The first problem is that the performance of SINS degrades very fast since MEMSIMU has low accuracy and no measurement information can be used for KF to correct the errors. And when GPS signal recovers, another problem occurs. KF or the extended KF (EKF) only works when the system is linear or slightly nonlinear so that it can be approximated by linearization. However, the SINS error model may have changed and became strongly nonlinear during GPS outages since SINS errors have been growing very fast. Even after GPS signal recovery, the KF cannot estimate the system error correctly.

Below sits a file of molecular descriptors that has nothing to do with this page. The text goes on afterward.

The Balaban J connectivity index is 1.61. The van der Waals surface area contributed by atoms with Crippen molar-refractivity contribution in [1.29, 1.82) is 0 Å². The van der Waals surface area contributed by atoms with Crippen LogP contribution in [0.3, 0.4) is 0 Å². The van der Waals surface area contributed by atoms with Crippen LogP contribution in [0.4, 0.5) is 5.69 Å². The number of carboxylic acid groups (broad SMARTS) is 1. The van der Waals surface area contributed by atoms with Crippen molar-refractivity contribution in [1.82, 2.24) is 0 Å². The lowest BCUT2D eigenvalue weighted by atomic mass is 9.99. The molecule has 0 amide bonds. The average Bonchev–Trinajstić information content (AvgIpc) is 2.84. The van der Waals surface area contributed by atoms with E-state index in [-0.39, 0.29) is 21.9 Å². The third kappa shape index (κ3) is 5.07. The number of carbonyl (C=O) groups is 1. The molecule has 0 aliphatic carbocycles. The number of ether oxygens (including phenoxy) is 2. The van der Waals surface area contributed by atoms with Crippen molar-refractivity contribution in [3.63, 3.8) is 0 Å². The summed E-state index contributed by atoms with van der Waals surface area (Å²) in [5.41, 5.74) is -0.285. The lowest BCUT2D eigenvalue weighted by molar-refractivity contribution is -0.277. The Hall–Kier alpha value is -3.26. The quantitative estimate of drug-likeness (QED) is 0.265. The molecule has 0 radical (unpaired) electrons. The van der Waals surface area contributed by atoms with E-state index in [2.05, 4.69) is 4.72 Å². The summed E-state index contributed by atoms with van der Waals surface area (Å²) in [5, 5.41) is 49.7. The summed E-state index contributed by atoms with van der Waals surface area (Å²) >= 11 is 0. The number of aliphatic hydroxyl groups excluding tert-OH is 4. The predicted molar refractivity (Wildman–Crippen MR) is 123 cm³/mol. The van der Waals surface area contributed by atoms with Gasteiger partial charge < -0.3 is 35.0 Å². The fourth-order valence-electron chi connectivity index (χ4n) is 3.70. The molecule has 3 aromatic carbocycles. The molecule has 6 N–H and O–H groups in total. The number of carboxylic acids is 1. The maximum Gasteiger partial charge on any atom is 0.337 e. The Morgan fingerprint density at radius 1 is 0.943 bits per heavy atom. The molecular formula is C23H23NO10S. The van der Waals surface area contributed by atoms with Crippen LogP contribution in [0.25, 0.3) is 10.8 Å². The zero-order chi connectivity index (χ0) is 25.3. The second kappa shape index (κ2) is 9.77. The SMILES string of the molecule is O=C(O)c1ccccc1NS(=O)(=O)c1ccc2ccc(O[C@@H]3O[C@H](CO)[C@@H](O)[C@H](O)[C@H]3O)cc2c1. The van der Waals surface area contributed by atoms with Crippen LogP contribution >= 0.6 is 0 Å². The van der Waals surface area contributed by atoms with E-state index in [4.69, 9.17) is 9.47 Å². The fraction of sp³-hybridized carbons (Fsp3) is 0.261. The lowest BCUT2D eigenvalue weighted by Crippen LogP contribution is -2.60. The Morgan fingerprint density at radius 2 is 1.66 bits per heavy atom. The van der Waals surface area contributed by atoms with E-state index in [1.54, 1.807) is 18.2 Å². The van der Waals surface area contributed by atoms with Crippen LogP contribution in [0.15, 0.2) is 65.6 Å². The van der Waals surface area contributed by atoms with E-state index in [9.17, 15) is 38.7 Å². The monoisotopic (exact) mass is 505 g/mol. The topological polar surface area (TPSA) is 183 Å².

The first problem has been studied for many years and several methods have been proposed to solve it. In [
In order to overcome the limitation of KF, Julier and Uhlmann proposed the Unscented Kalman Filter (UKF) in 1995 [
In this research, we aimed at improving the MEMSSINS/GPS integrated navigation system performance after GPS outage. A hybrid KFUKF algorithm for realtime MEMSSINS/GPS integration is presented in the paper. First, we will discuss two kinds of SINS error models which are the nonlinear model and the approximately linear model. Then we will present the hybrid KFUKF algorithm and its calculation progress. When GPS works well, we fuse SINS and GPS with KF as usual. In the case of GPS outage, we implement UT to predict SINS error covariance until GPS signal recovers. Finally, a simulation and an incar experiment were designed to test the algorithm and the results are compared with common KF method.